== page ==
It’s not unusual for small children to have runny noses, which is why parents find it helpful to always have a pack of pocket tissues on hand. The runny nose could be a sign of allergies, a head cold, or even playing outside in the cold weather.
But when a runny nose is paired with other symptoms, it could indicate that you need to schedule an appointment with an ENT.
What Parents Need to Know About Sinus Infections in Children
A sinus infection means that an infection has developed in the sinus cavities. Often, the child has allergies or a cold first. Then, a secondary infection occurs.
Just because the mucus coming from your child’s nose is green or yellow doesn’t necessarily mean that there is a sinus infection. The only way to determine an accurate diagnosis is by working with an experienced doctor.
Sinus infections can be either viral or bacterial. In fact, you might be surprised to learn that a sinus infection is viral 9 out of 10 times, which means that antibiotics won’t help.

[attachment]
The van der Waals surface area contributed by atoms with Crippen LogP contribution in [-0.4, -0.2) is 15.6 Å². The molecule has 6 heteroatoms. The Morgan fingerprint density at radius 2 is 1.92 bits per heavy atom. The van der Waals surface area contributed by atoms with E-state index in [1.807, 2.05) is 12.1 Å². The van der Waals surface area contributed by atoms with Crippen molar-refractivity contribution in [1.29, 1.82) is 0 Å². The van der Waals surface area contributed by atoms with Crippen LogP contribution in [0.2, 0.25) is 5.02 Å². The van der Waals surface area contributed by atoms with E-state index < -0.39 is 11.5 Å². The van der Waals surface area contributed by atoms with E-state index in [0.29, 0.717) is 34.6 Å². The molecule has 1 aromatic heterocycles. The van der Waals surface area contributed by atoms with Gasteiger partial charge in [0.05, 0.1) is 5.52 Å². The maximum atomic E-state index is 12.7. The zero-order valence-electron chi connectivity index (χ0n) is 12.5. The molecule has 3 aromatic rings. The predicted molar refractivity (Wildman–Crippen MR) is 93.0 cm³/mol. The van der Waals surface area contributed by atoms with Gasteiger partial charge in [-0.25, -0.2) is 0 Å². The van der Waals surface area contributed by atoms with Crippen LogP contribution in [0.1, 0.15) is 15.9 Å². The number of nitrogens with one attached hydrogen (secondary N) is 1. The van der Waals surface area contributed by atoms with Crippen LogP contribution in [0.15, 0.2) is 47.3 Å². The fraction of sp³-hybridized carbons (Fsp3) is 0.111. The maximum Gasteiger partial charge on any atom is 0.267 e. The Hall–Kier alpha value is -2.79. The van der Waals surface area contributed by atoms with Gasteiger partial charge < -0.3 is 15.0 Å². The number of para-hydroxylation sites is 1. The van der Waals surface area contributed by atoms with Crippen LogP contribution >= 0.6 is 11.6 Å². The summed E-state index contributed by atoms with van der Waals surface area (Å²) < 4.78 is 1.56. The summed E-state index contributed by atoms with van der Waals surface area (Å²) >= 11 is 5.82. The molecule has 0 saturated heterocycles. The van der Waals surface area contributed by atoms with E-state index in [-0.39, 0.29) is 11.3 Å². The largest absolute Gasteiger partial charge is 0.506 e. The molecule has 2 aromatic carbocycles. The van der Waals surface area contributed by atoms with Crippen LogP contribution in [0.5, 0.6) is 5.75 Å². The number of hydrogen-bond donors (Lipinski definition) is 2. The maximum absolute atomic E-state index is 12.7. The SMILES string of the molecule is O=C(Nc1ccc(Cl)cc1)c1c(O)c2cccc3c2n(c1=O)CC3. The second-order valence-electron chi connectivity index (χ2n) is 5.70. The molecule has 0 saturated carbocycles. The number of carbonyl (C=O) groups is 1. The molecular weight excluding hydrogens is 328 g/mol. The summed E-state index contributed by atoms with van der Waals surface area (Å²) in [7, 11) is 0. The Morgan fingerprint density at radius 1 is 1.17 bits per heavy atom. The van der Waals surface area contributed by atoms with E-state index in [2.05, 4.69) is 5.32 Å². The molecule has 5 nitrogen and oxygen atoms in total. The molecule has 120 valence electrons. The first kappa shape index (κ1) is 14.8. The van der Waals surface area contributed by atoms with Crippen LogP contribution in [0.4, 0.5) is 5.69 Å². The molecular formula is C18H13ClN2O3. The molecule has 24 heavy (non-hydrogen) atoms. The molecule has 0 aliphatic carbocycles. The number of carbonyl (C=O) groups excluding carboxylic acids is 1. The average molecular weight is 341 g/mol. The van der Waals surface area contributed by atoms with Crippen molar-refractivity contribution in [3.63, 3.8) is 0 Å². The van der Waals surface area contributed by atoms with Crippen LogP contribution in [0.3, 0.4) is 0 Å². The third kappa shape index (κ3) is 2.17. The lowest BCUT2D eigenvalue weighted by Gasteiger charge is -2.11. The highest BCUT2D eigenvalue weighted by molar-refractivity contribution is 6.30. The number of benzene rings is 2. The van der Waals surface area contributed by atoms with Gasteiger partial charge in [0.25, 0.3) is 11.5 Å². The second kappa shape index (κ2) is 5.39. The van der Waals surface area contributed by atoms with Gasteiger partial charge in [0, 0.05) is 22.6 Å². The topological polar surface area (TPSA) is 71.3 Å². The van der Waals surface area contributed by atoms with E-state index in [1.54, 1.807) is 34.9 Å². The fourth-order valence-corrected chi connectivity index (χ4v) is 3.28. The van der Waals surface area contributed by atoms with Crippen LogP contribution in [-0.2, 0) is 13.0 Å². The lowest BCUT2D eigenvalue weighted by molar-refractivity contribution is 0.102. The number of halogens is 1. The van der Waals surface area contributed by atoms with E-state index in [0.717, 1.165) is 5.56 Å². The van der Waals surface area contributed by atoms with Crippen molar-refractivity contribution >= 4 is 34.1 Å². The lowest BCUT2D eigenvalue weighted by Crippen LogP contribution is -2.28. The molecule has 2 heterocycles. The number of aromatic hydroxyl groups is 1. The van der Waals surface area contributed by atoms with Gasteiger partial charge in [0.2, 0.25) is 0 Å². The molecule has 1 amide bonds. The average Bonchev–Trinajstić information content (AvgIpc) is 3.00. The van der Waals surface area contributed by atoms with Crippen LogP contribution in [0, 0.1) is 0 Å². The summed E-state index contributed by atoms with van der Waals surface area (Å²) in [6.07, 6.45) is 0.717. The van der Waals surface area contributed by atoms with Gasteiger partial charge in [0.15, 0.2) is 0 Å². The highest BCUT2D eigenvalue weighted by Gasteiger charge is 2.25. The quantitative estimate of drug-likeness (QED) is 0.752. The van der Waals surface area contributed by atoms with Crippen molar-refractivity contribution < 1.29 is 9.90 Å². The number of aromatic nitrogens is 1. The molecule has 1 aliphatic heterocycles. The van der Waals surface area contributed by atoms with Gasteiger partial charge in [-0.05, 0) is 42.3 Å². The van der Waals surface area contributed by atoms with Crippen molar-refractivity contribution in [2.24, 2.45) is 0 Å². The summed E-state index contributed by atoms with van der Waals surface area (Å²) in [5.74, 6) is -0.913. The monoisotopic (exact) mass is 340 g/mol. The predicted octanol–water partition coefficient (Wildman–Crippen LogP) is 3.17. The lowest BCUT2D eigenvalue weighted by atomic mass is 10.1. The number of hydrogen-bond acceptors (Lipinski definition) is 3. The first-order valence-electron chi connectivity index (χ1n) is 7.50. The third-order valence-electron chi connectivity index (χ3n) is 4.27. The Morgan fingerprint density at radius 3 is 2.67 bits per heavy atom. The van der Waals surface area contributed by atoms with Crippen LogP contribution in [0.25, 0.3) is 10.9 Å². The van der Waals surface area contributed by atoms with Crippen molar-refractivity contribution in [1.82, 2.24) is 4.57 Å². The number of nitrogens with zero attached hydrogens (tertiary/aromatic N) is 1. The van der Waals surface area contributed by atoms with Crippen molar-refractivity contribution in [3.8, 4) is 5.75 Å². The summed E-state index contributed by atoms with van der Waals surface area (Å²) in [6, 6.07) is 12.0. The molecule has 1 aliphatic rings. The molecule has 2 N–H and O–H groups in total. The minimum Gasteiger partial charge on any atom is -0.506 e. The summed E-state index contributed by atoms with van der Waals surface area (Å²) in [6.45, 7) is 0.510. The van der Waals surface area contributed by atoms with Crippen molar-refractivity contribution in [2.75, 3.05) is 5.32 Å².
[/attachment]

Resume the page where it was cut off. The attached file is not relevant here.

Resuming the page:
How to Tell the Difference Between a Cold and Sinus Infection
Your child might not be able to describe their symptoms accurately. So, parents need to monitor the progression of the symptoms, so they know when it’s time to schedule an appointment with an ENT.
It’s common for a viral cold to cause the initial onset of symptoms. Then, if bacteria or a secondary viral sinus infection begins, the symptoms start to change. Here are a few clues to help you determine the difference between a sinus infection and a cold:
Symptoms of a Head Cold:
- Symptoms only last for 5 – 10 days
- Nasal discharge is usually runny and watery
- Coughing during the day and night
- Low-grade fever for the first 1 – 2 days
- Symptoms are the worst around days 3 – 5, then start to improve
Symptoms of a Sinus Infection:
- Green or yellow nasal mucus
- Cold symptoms (listed above) last longer than 10 days
- Headache and/or sinus pressure
- Dark circles around the eyes
- Symptoms continue to worsen with time
- Bad breath
- Swelling around the eyes
- Facial tenderness
- Pain in the ears or teeth
- Worsening congestion